Javascript is not enabled.

Javascript must be enabled to use this site. Please enable Javascript in your browser and try again.

Skip to content
Content starts here


Leaving Website

You are now leaving and going to a website that is not operated by AARP. A different privacy policy and terms of service will apply.

Why Is Gas So Expensive Again?

Gas prices haven’t come down since Labor Day. Here’s why

spinner image A customer walks by a gas station sign  that says Funace Creek Fuel, where fuel prices above $5 and $6 per gallon.
Getty Images

Gas prices normally decline after Labor Day, but instead, they are rising. Production cuts by Saudi Arabia, Russia and other oil-producing countries, as well as natural catastrophes such as the floods in Libya, are driving prices higher at the pump. How much? On Monday, the national average for regular gas reached $3.88 a gallon, according to AAA. That’s the highest price since October 2022. Since last week, gas prices are 5 cents a gallon higher. 

“Normally prices slide gradually through the summer as we approach the fall. The uptick we’ve seen recently is certainly not normal,” says Mark Schieldrop, a spokesman for AAA Northeast. ​

spinner image Image Alt Attribute

AARP Membership— $12 for your first year when you sign up for Automatic Renewal

Get instant access to members-only products and hundreds of discounts, a free second membership, and a subscription to AARP the Magazine.

Join Now

Why are gas prices high? 

1. The heat. Heat waves across the South this summer have had a major impact on gas prices. The hot weather in Texas, Louisiana and along the rest of the Gulf Coast has affected oil refineries, hurting their production. Though these big refineries can handle extreme weather, they were not designed to operate at full capacity for extended periods with temperatures near or above 100 degrees. This summer, there have been four or five refinery outages due to excessive heat, says Patrick De Haan, head of petroleum analysis at GasBuddy. 

Then there are the devastating floods in Libya, an oil-producing nation. It produced 1.16 million barrels a day in August, according to the International Energy Agency.

2. Foreign producers. In June, Saudi Arabia and some other oil-producing countries agreed to slash production to drive up prices. Those cuts, which were initially forecast to last through August, have been extended to September. That means 1.5 million fewer barrels of oil a day is being produced. A lower supply means higher prices, Schieldrop says. When the production cut was announced, oil was selling at about $70 a barrel, and since then the price has jumped to more than $93 a barrel.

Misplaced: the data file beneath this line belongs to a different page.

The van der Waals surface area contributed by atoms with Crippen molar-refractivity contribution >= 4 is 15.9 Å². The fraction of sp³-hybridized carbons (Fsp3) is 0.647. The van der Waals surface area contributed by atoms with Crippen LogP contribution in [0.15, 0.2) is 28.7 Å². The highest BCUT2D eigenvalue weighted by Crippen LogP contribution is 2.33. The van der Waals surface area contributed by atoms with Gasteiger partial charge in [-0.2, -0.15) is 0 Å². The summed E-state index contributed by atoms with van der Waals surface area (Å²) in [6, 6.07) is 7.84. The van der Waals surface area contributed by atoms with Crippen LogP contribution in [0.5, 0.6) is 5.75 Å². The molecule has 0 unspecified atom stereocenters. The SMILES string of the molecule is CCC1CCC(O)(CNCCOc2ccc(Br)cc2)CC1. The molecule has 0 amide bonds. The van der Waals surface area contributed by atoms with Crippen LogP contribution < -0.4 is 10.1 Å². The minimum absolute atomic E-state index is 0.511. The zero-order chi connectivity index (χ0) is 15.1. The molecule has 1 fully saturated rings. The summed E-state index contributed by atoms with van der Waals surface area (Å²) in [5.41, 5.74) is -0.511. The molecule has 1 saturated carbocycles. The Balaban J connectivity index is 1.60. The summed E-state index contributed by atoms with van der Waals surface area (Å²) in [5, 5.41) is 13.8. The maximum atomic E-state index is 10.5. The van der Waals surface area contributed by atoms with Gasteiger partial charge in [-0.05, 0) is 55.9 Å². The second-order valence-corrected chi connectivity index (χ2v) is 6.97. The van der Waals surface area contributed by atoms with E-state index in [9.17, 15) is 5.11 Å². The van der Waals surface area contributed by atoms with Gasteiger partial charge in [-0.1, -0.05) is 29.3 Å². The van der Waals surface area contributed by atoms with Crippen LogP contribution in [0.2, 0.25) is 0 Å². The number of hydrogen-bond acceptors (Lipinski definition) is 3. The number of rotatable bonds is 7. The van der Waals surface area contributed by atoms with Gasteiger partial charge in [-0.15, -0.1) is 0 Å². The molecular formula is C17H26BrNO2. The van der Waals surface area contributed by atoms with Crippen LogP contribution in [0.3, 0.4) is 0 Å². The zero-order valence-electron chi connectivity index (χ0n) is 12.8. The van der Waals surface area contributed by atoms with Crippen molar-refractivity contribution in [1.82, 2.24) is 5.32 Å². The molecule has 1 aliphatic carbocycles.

3. Demand. Add a big jump in demand, which experts say was unexpected, to the mix, and you can see why gas prices are elevated. ​

When will prices come down? 

​When it comes to forecasting gas prices, there are a lot of unknowns. For starters, we are in hurricane season. One bad storm that disrupts oil production can cause gas prices to surge. And if those oil-producing countries decide to continue to cut production, it can also drive prices higher. Barring the occurrence of one of these unknowns, though, experts say prices should go down soon and the declines should last through November. During the fall, demand eases as summer vacations end and the industry switches to a winter mix of gasoline, which is cheaper to produce. ​

Shopping & Groceries

Coupons for Local Stores

Save on clothing, gifts, beauty and other everyday shopping needs

See more Shopping & Groceries offers >

How can you save? 

One of the best ways to save money on gas can be the hardest to accomplish: changing your driving habits. Speeding, heavy braking and other kinds of aggressive driving use a lot of gas. “Every time you touch the brake pedal, you’re wasting fuel,” Schieldrop says. “If someone is an aggressive driver and slows down, they can save 20 to 30 percent.” Driving less, running your errands when you are commuting, and planning your outings to be more efficient can also go a long way toward curbing your gas outlays as well.​

Maintaining your vehicle and making sure your tires are properly inflated can also reduce the amount of gas you use. 

It’s also a good idea to shop around for your gas, as prices can vary from one station to the next. Location tends to matter a lot. If a gas station is on a highway, you’ll likely pay more there than you would at your local filling station. Warehouse retailers, including Costco and BJ’s, offer reduced fuel prices at the pump to members. There are also several gas comparison apps you can download to find fuel bargains. “I’ve learned people don’t change their driving habits,” says De Haan. “Look at the price you are paying at the pump and always go where it’s cheapest.”

Discover AARP Members Only Access

Join AARP to Continue

Already a Member?